BY LYNN EDMONDS
Queens residents who are fed up with airplane noise can request that the Port Authority of New York and New Jersey install a noise monitor on their house as part of a study that the authority is undertaking to measure airplane noise surrounding La Guardia Airport. A simultaneous study is taking place at JFK Airport.
The end result of the study, called the Part 150 Area Study, will be a detailed, color-coded map that shows the noise level in rings around the airport. That information will be used to make recommendations to the Federal Aviation Authority as to how they can mitigate the noise effects, possibly through actions such as changing flight patterns or insulating buildings. Eighty percent of funding to pay for the implementation of those recommendations will come from the federal government. The study recommendations are not binding and they must not negatively affect safety or be prohibitively expensive.
Though the noise exposure map will measure multiple steps of noise pollution, one of the critical thresholds is 65 decibels, or about as loud as a normal-to-slightly-loud conversation. The FAA may undertake actions to mitigate noise for properties with this level of noise exposure, especially sensitive locations like schools, houses of worship and hospitals.
The study began in October 2014 and will be completed in August 2017, with an estimated cost of $8 million. The impetus for the study was a directive from Gov. Andrew Cuomo.
Cuomo ordered that the Port Authority undertake the area study, as well as host two community roundtables on airplane noise, double the number of noise monitors, create a dedicated noise office and maintain a new website for tracking flights so the especially noisy ones can be identified.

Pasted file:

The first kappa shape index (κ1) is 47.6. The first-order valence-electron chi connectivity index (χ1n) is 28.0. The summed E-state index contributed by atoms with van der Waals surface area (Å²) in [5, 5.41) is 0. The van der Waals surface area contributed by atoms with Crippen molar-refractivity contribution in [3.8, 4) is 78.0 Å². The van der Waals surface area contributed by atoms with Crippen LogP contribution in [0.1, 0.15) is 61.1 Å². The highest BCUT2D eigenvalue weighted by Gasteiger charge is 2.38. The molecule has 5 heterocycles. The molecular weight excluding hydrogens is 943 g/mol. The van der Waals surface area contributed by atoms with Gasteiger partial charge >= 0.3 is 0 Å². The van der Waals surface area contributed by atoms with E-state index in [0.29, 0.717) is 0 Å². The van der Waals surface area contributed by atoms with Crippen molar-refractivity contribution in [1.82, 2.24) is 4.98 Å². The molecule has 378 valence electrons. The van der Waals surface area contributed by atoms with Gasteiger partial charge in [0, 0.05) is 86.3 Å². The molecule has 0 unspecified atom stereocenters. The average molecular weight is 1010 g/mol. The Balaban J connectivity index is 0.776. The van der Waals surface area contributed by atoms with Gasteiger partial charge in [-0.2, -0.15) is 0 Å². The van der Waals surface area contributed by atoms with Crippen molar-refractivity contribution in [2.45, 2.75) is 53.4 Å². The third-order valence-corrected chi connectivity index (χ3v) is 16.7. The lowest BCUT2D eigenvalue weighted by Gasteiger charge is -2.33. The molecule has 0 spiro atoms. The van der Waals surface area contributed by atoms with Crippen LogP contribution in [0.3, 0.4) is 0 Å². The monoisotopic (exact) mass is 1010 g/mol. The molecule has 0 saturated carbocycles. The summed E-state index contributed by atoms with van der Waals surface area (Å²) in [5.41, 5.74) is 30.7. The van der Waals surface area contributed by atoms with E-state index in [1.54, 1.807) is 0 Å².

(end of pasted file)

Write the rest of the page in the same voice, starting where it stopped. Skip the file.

Warren Schreiber, who is Interim Vice Chair of the New York Community Aviation Roundtable that the Cuomo directive called for, as well as a member of Community Board 7, said that in some ways, the study was affirming what residents near the airport already knew.
“Sometimes it looks as though I can just reach up and touch [the planes], and the ground is shaking; I don’t need someone to tell me that that’s a problem,” he said.
But he said he was glad the Port Authority was undertaking the study.
“I still think it’s worth the effort. As long as we have the information, we can use that as ammunition in our arguments,” Schreiber said.
Those interested in installing the noise monitors on their property must have an electrical outlet that the outdoor device can plug into, a good wireless connection, and not have a lot of ambient noise coming from other sources that would impact the results. The Port Authority will reimburse the charge that these 200-pound devices will incur on residents’ electrical bills, usually just about $5.
At the CB 7 meeting last Monday, one member from college point volunteered to install a monitor at his home.
But one aspect of the study that community members have been less than happy with is the makeup of the Technical Advisory Committee, which was determined by the Port Authority.
Only one member of the committee will be an unpaid volunteer from the community.
“My main concern is that you have a Technical Advisory Committee that is so top heavy with industry people, government people,” Schreiber said.
Another CB 7 member expressed concern about the board’s makeup as well.
“I don’t see representatives from Flushing and College Point, where we bear the brunt of the airplane noise,” Alison Tan said.
Reach Lynn Edmonds at (718) 357-7400 x127, email@example.com or @Ellinoamerikana